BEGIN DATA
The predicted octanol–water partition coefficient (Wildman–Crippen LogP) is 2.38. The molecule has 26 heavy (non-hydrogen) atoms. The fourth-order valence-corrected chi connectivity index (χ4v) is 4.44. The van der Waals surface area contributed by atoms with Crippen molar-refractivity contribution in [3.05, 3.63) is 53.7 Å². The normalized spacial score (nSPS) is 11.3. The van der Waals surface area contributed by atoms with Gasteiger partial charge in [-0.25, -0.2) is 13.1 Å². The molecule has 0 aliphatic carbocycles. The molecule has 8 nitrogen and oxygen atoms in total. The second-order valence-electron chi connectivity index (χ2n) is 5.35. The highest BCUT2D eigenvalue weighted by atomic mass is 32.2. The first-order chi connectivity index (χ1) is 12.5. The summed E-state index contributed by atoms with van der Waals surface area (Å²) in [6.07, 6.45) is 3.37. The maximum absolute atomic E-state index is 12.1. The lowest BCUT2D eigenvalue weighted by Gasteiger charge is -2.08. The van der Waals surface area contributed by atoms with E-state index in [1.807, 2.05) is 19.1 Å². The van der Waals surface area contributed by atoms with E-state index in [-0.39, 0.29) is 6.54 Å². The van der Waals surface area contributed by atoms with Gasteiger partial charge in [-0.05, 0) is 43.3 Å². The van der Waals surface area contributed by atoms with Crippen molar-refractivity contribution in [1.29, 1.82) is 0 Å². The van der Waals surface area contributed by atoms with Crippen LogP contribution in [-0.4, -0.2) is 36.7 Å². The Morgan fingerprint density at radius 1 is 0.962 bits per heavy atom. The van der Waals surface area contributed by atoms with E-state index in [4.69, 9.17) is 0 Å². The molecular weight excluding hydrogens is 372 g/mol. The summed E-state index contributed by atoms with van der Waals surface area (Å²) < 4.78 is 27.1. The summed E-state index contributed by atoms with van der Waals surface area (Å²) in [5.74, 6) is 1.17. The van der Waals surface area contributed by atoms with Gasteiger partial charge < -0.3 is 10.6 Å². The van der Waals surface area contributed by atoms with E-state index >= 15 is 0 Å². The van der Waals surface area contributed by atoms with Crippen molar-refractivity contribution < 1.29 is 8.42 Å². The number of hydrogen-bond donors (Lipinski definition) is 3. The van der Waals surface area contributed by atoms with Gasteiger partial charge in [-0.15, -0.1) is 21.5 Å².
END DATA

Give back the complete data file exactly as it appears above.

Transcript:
The predicted octanol–water partition coefficient (Wildman–Crippen LogP) is 2.38. The molecule has 26 heavy (non-hydrogen) atoms. The fourth-order valence-corrected chi connectivity index (χ4v) is 4.44. The van der Waals surface area contributed by atoms with Crippen molar-refractivity contribution in [3.05, 3.63) is 53.7 Å². The normalized spacial score (nSPS) is 11.3. The van der Waals surface area contributed by atoms with Gasteiger partial charge in [-0.25, -0.2) is 13.1 Å². The molecule has 0 aliphatic carbocycles. The molecule has 8 nitrogen and oxygen atoms in total. The second-order valence-electron chi connectivity index (χ2n) is 5.35. The highest BCUT2D eigenvalue weighted by atomic mass is 32.2. The first-order chi connectivity index (χ1) is 12.5. The summed E-state index contributed by atoms with van der Waals surface area (Å²) in [6.07, 6.45) is 3.37. The maximum absolute atomic E-state index is 12.1. The lowest BCUT2D eigenvalue weighted by Gasteiger charge is -2.08. The van der Waals surface area contributed by atoms with E-state index in [1.807, 2.05) is 19.1 Å². The van der Waals surface area contributed by atoms with E-state index in [-0.39, 0.29) is 6.54 Å². The van der Waals surface area contributed by atoms with Gasteiger partial charge in [-0.05, 0) is 43.3 Å². The van der Waals surface area contributed by atoms with Crippen molar-refractivity contribution in [1.29, 1.82) is 0 Å². The van der Waals surface area contributed by atoms with Crippen LogP contribution in [-0.4, -0.2) is 36.7 Å². The Morgan fingerprint density at radius 1 is 0.962 bits per heavy atom. The van der Waals surface area contributed by atoms with E-state index in [4.69, 9.17) is 0 Å². The molecular weight excluding hydrogens is 372 g/mol. The summed E-state index contributed by atoms with van der Waals surface area (Å²) < 4.78 is 27.1. The summed E-state index contributed by atoms with van der Waals surface area (Å²) in [5.74, 6) is 1.17. The van der Waals surface area contributed by atoms with Gasteiger partial charge < -0.3 is 10.6 Å². The van der Waals surface area contributed by atoms with E-state index >= 15 is 0 Å². The van der Waals surface area contributed by atoms with Crippen molar-refractivity contribution < 1.29 is 8.42 Å². The number of hydrogen-bond donors (Lipinski definition) is 3. The van der Waals surface area contributed by atoms with Gasteiger partial charge in [-0.15, -0.1) is 21.5 Å².